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Historical Egg Preservation Techniques.

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posted on Jul, 28 2017 @ 08:30 AM
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I have been watching this cooking channel to do with the 18 hundreds and here he shows a good technique to keep eggs.



Also here he shows how to make portable soup.



Going to make some of this.

Anyone know other ways to keep eggs?.




posted on Jul, 28 2017 @ 08:53 AM
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a reply to: testingtesting

Using historical knowledge and applying it to survivalism.

Reminds me of the book Dies the Fire by SM Stirling where a dude became a warlord when shtf because he was a Medieval History professor and through his profession knew how to forge Medieval Weaponry and how Medieval people lived.


edit on 7/28/2017 by starwarsisreal because: (no reason given)



posted on Jul, 28 2017 @ 09:19 AM
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a reply to: testingtesting

Care to explain this egg preservation technique for those unable (or unwilling) to watch a video?



posted on Jul, 28 2017 @ 09:28 AM
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a reply to: Liquesence

The best way in keeping them in limewater.

restoringmayberry.blogspot.co.uk...

Other ways include woodash or coating them in tallow.



posted on Jul, 28 2017 @ 09:49 AM
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a reply to: testingtesting

Thanks for posting this. I never heard of this guy before.
I subscribed to the YT channel now.



posted on Jul, 28 2017 @ 10:05 AM
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a reply to: testingtesting

Theres the 100 year egg technique.
My wife and I raise chickens and we pickle and also freezedry (have a freeze dryer) scrambled or otherwise cooked and vacuum seal in mylar bags.



posted on Jul, 28 2017 @ 10:06 AM
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a reply to: testingtesting

Can these preservation methods be used on swan and goose eggs?



posted on Jul, 28 2017 @ 10:12 AM
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a reply to: AugustusMasonicus

absolutely...in fact all eggs unwashed can last as long as 60 days without refrigeration



posted on Jul, 28 2017 @ 10:14 AM
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a reply to: BlueJacket

Perfect, then our fearless Original Poster can go and harvest some.







edit on 28-7-2017 by AugustusMasonicus because: networkdude has no beer



posted on Jul, 28 2017 @ 10:15 AM
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a reply to: AugustusMasonicus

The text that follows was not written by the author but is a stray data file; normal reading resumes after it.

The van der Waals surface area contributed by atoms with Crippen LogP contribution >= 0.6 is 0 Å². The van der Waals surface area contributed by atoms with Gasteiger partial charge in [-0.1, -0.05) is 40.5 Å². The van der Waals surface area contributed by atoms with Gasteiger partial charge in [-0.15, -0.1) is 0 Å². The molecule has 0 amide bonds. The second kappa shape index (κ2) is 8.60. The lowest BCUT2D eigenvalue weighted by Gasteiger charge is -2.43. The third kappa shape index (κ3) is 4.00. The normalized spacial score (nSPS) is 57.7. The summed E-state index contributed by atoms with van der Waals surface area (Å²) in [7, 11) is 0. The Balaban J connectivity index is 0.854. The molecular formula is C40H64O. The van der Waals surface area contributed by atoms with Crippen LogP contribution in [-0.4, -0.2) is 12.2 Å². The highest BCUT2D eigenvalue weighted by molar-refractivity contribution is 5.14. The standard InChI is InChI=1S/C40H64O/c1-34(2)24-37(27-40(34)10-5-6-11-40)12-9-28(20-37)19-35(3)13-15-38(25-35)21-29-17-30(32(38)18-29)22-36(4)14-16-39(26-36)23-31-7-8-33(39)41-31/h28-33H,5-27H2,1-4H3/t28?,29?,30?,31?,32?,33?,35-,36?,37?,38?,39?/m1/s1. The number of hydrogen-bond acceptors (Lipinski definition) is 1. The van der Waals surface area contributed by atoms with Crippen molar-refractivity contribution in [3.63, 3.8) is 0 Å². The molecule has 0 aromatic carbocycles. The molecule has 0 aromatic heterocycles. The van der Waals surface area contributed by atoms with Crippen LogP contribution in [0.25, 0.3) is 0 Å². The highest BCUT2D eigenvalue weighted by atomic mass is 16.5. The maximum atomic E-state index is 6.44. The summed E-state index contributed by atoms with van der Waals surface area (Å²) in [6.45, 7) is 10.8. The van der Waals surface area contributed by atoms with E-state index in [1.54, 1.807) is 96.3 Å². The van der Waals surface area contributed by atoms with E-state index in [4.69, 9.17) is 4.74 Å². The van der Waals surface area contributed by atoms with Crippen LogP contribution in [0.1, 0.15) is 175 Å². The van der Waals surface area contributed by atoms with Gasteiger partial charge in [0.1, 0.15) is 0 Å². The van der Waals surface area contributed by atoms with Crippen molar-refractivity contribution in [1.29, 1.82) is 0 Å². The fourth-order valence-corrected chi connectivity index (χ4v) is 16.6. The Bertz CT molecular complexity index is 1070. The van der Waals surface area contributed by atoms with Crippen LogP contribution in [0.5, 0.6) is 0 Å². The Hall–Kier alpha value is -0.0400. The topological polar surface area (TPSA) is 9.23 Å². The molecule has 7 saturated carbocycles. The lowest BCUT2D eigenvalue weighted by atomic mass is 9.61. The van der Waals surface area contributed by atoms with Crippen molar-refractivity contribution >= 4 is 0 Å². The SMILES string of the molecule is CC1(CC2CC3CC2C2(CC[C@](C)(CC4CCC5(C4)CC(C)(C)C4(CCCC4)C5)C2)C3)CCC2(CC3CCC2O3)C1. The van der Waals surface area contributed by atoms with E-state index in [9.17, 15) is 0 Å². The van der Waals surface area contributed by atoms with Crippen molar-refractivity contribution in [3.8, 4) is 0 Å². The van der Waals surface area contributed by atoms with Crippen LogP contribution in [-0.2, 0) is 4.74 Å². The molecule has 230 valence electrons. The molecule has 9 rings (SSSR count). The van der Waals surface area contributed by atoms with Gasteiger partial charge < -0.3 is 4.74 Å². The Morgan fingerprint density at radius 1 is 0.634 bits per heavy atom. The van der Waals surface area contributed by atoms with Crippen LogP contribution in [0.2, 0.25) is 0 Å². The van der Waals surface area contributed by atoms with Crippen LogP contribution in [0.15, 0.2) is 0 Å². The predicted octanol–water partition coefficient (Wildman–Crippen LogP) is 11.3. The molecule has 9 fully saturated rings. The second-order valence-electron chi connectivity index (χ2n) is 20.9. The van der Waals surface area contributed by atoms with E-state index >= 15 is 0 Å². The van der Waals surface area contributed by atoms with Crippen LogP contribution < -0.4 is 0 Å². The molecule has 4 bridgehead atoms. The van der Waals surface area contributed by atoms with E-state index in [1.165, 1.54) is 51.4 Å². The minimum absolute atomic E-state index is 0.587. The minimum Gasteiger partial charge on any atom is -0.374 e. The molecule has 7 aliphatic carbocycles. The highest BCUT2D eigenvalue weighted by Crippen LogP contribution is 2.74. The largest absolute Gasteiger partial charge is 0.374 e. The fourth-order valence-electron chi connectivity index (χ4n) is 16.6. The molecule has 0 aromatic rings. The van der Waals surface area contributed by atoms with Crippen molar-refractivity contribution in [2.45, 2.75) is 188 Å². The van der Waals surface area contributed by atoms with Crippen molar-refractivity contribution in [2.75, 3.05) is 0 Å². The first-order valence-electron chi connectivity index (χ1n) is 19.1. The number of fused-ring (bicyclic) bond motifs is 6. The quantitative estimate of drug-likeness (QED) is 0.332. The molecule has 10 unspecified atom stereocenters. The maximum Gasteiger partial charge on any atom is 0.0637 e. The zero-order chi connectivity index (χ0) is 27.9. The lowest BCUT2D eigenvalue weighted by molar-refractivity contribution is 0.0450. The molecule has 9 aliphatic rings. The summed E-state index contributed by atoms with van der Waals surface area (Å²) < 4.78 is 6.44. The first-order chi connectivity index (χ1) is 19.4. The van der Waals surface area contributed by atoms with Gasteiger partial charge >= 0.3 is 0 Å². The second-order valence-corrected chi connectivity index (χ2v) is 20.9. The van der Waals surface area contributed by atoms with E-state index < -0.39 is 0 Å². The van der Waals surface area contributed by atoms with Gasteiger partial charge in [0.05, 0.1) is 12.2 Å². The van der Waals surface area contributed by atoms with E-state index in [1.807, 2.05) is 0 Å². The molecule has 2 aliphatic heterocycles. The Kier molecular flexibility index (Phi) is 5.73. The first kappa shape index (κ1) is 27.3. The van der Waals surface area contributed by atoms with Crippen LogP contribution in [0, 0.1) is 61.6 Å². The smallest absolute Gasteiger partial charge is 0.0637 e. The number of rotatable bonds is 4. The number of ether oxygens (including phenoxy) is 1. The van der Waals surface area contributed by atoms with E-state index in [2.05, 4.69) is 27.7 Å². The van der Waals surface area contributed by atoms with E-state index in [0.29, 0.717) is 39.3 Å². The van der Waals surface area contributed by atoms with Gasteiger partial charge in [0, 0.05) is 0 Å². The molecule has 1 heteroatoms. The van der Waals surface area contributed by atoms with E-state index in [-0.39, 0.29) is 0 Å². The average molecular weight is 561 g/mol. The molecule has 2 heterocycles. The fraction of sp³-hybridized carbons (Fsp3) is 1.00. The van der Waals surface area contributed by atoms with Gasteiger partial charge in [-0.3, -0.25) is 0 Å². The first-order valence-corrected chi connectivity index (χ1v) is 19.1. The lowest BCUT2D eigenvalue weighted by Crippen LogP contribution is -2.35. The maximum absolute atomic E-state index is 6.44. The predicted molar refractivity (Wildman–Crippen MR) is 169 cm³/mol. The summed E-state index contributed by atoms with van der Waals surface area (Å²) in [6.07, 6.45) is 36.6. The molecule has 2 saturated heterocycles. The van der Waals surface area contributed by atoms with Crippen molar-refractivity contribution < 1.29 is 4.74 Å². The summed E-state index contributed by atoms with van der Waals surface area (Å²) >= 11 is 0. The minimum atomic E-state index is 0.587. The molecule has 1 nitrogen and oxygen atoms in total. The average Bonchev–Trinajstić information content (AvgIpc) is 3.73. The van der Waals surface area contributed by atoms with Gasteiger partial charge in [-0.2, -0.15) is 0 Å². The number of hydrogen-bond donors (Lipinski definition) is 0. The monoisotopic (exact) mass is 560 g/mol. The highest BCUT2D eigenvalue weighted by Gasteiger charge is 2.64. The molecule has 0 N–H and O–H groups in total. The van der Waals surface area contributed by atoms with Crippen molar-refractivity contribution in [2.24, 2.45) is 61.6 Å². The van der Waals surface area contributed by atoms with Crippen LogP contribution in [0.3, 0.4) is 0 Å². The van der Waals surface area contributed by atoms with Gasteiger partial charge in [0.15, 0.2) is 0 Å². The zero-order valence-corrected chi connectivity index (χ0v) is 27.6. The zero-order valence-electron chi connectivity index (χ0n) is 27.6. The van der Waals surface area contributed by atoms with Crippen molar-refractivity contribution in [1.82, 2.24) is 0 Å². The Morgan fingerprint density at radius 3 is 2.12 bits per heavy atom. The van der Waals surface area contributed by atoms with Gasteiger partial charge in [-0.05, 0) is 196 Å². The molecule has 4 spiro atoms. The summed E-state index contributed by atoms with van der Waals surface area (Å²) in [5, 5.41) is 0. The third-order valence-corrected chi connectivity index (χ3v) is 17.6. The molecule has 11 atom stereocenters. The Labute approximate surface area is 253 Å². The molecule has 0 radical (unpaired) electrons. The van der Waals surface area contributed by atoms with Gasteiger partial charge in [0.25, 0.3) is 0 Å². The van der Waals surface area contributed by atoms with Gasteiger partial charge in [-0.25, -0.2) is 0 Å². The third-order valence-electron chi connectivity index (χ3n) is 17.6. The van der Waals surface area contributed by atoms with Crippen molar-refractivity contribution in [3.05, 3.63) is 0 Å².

God I hate Geese, mean dirty bastards



posted on Jul, 28 2017 @ 10:15 AM
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a reply to: BlueJacket

You're not alone.



posted on Jul, 28 2017 @ 10:31 AM
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Absolutely Love Jas Townsend, been following him on you tube for a while. All of his preserving and cooking techniques come strait from 17th century cookbooks



posted on Jul, 28 2017 @ 10:31 AM
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off-topic post removed to prevent thread-drift


 



posted on Jul, 28 2017 @ 10:34 AM
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a reply to: NigelWilliams

Does the video mention anything about eggs?.



posted on Jul, 28 2017 @ 11:29 AM
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originally posted by: BlueJacket
a reply to: AugustusMasonicus

God I hate Geese, mean dirty bastards

I eat them.



posted on Jul, 29 2017 @ 05:27 PM
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Knowledge for keeping. Thanks for posting this guy's info, can never be to prepared.



posted on Aug, 6 2017 @ 07:32 PM
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I love the townsend's youtube channel, they make such interesting videos about the 18th century.

a reply to: testingtesting



posted on Aug, 6 2017 @ 07:34 PM
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originally posted by: butcherguy
a reply to: testingtesting

Thanks for posting this. I never heard of this guy before.
I subscribed to the YT channel now.


There's some interesting stuff on there. I am pondering experimenting with a cheese soup recipe I saw them make. It's bread based and comes out thick. Very simple, so there is plenty of room to play with it and make it more mine.



posted on Aug, 7 2017 @ 04:31 PM
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originally posted by: BlueJacket
a reply to: AugustusMasonicus

absolutely...in fact all eggs unwashed can last as long as 60 days without refrigeration


60 days may not apply to store bought eggs.

If you check eggs in the store before you buy them you sometime find cracked eggs.
Most store with a inhouse bakery will take the eggs with mild cracks and use in there bakery

The badly cracked eggs are trashed.

Then the good eggs in the cartons are put in new cartons and put back on the shelf.
There may be eggs on the store shelf that are two or more weeks old.

The worst thing i have found with these reclaimed eggs that sometimes Omega-3” eggs get mixed in and i really really hate fishy tasting eggs.
edit on 7-8-2017 by ANNED because: (no reason given)



posted on Aug, 7 2017 @ 05:40 PM
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a reply to: ANNED

Im referring to unwashed farm raised...there is a natural film on eggs that once washed...makes them "porous to oxygen"

If you dont wash them fresh from the coop they last quite some time without refrigeration.

Easiest way to know if an egg is good is to place it in water...if it floats throw it away...bacteria are off gassing and so will you and worse if you eat it!

I raise 25 to 50 laying hens with a few roosters depending on predation and broody hens etc...



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